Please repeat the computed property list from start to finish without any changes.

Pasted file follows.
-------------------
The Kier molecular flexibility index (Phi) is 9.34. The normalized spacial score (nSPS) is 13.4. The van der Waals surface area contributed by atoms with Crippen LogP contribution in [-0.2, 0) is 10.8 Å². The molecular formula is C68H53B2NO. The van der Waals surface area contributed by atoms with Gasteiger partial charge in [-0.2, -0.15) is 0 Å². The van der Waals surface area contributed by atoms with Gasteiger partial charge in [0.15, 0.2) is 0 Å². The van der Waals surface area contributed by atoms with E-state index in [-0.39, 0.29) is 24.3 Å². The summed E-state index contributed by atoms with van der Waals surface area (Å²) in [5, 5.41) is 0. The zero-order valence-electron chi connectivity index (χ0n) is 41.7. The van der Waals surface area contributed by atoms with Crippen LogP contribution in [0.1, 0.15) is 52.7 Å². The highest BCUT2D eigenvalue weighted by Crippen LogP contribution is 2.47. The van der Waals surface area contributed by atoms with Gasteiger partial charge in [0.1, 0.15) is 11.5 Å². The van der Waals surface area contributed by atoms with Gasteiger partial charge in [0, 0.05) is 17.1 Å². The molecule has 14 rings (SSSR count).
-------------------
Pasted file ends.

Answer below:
The Kier molecular flexibility index (Phi) is 9.34. The normalized spacial score (nSPS) is 13.4. The van der Waals surface area contributed by atoms with Crippen LogP contribution in [-0.2, 0) is 10.8 Å². The molecular formula is C68H53B2NO. The van der Waals surface area contributed by atoms with Gasteiger partial charge in [-0.2, -0.15) is 0 Å². The van der Waals surface area contributed by atoms with Gasteiger partial charge in [0.15, 0.2) is 0 Å². The van der Waals surface area contributed by atoms with E-state index in [-0.39, 0.29) is 24.3 Å². The summed E-state index contributed by atoms with van der Waals surface area (Å²) in [5, 5.41) is 0. The zero-order valence-electron chi connectivity index (χ0n) is 41.7. The van der Waals surface area contributed by atoms with Crippen LogP contribution in [0.1, 0.15) is 52.7 Å². The highest BCUT2D eigenvalue weighted by Crippen LogP contribution is 2.47. The van der Waals surface area contributed by atoms with Gasteiger partial charge in [0.1, 0.15) is 11.5 Å². The van der Waals surface area contributed by atoms with Gasteiger partial charge in [0, 0.05) is 17.1 Å². The molecule has 14 rings (SSSR count).